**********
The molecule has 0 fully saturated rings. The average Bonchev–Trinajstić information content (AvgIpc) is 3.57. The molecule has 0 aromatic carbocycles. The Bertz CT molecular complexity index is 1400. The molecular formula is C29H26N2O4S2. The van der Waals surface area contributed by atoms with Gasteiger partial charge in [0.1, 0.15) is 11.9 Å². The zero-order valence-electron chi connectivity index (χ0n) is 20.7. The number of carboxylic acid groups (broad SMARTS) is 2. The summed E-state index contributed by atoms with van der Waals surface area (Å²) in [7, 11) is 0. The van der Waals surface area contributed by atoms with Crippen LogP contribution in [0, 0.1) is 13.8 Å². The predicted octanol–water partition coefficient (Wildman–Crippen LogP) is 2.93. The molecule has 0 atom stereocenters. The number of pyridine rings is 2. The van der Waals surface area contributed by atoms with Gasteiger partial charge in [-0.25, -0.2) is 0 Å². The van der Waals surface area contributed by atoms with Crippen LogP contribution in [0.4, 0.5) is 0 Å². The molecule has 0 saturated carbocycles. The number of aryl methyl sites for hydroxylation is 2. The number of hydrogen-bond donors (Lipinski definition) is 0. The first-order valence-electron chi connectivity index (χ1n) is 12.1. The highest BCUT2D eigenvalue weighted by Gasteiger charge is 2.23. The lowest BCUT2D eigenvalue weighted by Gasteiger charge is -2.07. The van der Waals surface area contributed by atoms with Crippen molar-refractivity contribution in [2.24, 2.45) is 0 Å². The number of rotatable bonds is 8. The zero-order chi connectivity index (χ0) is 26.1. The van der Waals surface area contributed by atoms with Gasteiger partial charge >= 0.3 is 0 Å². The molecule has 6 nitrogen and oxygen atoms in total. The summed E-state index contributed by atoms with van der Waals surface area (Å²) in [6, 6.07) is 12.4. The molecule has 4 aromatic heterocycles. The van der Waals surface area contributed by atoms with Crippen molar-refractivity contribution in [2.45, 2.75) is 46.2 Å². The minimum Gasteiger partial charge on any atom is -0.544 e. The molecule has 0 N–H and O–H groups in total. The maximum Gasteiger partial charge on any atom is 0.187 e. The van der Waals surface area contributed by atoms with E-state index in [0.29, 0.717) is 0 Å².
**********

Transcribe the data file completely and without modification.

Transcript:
The molecule has 0 fully saturated rings. The average Bonchev–Trinajstić information content (AvgIpc) is 3.57. The molecule has 0 aromatic carbocycles. The Bertz CT molecular complexity index is 1400. The molecular formula is C29H26N2O4S2. The van der Waals surface area contributed by atoms with Gasteiger partial charge in [0.1, 0.15) is 11.9 Å². The zero-order valence-electron chi connectivity index (χ0n) is 20.7. The number of carboxylic acid groups (broad SMARTS) is 2. The summed E-state index contributed by atoms with van der Waals surface area (Å²) in [7, 11) is 0. The van der Waals surface area contributed by atoms with Crippen LogP contribution in [0, 0.1) is 13.8 Å². The predicted octanol–water partition coefficient (Wildman–Crippen LogP) is 2.93. The molecule has 0 atom stereocenters. The number of pyridine rings is 2. The van der Waals surface area contributed by atoms with Gasteiger partial charge in [-0.25, -0.2) is 0 Å². The van der Waals surface area contributed by atoms with Crippen LogP contribution in [0.4, 0.5) is 0 Å². The molecule has 0 saturated carbocycles. The number of aryl methyl sites for hydroxylation is 2. The number of hydrogen-bond donors (Lipinski definition) is 0. The first-order valence-electron chi connectivity index (χ1n) is 12.1. The highest BCUT2D eigenvalue weighted by Gasteiger charge is 2.23. The lowest BCUT2D eigenvalue weighted by Gasteiger charge is -2.07. The van der Waals surface area contributed by atoms with Crippen molar-refractivity contribution in [2.24, 2.45) is 0 Å². The number of rotatable bonds is 8. The zero-order chi connectivity index (χ0) is 26.1. The van der Waals surface area contributed by atoms with Gasteiger partial charge >= 0.3 is 0 Å². The molecule has 6 nitrogen and oxygen atoms in total. The summed E-state index contributed by atoms with van der Waals surface area (Å²) in [6, 6.07) is 12.4. The molecule has 4 aromatic heterocycles. The van der Waals surface area contributed by atoms with Crippen molar-refractivity contribution in [2.45, 2.75) is 46.2 Å². The minimum Gasteiger partial charge on any atom is -0.544 e. The molecule has 0 N–H and O–H groups in total. The maximum Gasteiger partial charge on any atom is 0.187 e. The van der Waals surface area contributed by atoms with E-state index in [0.29, 0.717) is 0 Å².